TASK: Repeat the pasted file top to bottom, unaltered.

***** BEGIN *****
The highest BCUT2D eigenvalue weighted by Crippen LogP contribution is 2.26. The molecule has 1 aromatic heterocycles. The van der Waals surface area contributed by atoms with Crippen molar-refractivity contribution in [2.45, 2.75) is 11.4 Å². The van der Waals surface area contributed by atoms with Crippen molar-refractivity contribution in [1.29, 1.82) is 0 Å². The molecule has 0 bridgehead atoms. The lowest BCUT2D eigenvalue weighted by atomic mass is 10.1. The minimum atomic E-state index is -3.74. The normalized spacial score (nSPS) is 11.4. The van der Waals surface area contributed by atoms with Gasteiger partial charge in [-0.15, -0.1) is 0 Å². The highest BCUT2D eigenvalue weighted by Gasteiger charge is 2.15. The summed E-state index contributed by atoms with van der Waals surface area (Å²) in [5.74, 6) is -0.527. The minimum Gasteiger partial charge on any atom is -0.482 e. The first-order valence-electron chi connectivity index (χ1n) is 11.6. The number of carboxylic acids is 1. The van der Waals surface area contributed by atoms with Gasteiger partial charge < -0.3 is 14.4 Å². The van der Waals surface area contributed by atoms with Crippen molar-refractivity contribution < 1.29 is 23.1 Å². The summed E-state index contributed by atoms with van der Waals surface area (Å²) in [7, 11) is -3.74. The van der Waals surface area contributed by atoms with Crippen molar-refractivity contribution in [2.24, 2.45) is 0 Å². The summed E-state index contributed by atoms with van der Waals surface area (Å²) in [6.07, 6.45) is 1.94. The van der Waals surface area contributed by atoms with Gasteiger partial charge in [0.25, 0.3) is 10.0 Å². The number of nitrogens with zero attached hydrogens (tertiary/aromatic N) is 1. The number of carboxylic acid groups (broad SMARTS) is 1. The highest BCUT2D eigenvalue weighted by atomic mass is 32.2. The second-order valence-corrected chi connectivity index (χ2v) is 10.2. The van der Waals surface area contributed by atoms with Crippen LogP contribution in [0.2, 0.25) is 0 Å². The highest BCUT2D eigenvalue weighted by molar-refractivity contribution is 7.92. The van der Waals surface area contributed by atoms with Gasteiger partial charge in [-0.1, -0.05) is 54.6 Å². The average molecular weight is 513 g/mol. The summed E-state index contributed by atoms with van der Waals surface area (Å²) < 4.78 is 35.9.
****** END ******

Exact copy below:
The highest BCUT2D eigenvalue weighted by Crippen LogP contribution is 2.26. The molecule has 1 aromatic heterocycles. The van der Waals surface area contributed by atoms with Crippen molar-refractivity contribution in [2.45, 2.75) is 11.4 Å². The van der Waals surface area contributed by atoms with Crippen molar-refractivity contribution in [1.29, 1.82) is 0 Å². The molecule has 0 bridgehead atoms. The lowest BCUT2D eigenvalue weighted by atomic mass is 10.1. The minimum atomic E-state index is -3.74. The normalized spacial score (nSPS) is 11.4. The van der Waals surface area contributed by atoms with Gasteiger partial charge in [-0.15, -0.1) is 0 Å². The highest BCUT2D eigenvalue weighted by Gasteiger charge is 2.15. The summed E-state index contributed by atoms with van der Waals surface area (Å²) in [5.74, 6) is -0.527. The minimum Gasteiger partial charge on any atom is -0.482 e. The first-order valence-electron chi connectivity index (χ1n) is 11.6. The number of carboxylic acids is 1. The van der Waals surface area contributed by atoms with Gasteiger partial charge < -0.3 is 14.4 Å². The van der Waals surface area contributed by atoms with Crippen molar-refractivity contribution < 1.29 is 23.1 Å². The summed E-state index contributed by atoms with van der Waals surface area (Å²) in [7, 11) is -3.74. The van der Waals surface area contributed by atoms with Crippen molar-refractivity contribution in [2.24, 2.45) is 0 Å². The summed E-state index contributed by atoms with van der Waals surface area (Å²) in [6.07, 6.45) is 1.94. The van der Waals surface area contributed by atoms with Gasteiger partial charge in [0.25, 0.3) is 10.0 Å². The number of nitrogens with zero attached hydrogens (tertiary/aromatic N) is 1. The number of carboxylic acid groups (broad SMARTS) is 1. The highest BCUT2D eigenvalue weighted by atomic mass is 32.2. The second-order valence-corrected chi connectivity index (χ2v) is 10.2. The van der Waals surface area contributed by atoms with Crippen LogP contribution in [0.2, 0.25) is 0 Å². The highest BCUT2D eigenvalue weighted by molar-refractivity contribution is 7.92. The van der Waals surface area contributed by atoms with Gasteiger partial charge in [-0.1, -0.05) is 54.6 Å². The average molecular weight is 513 g/mol. The summed E-state index contributed by atoms with van der Waals surface area (Å²) < 4.78 is 35.9.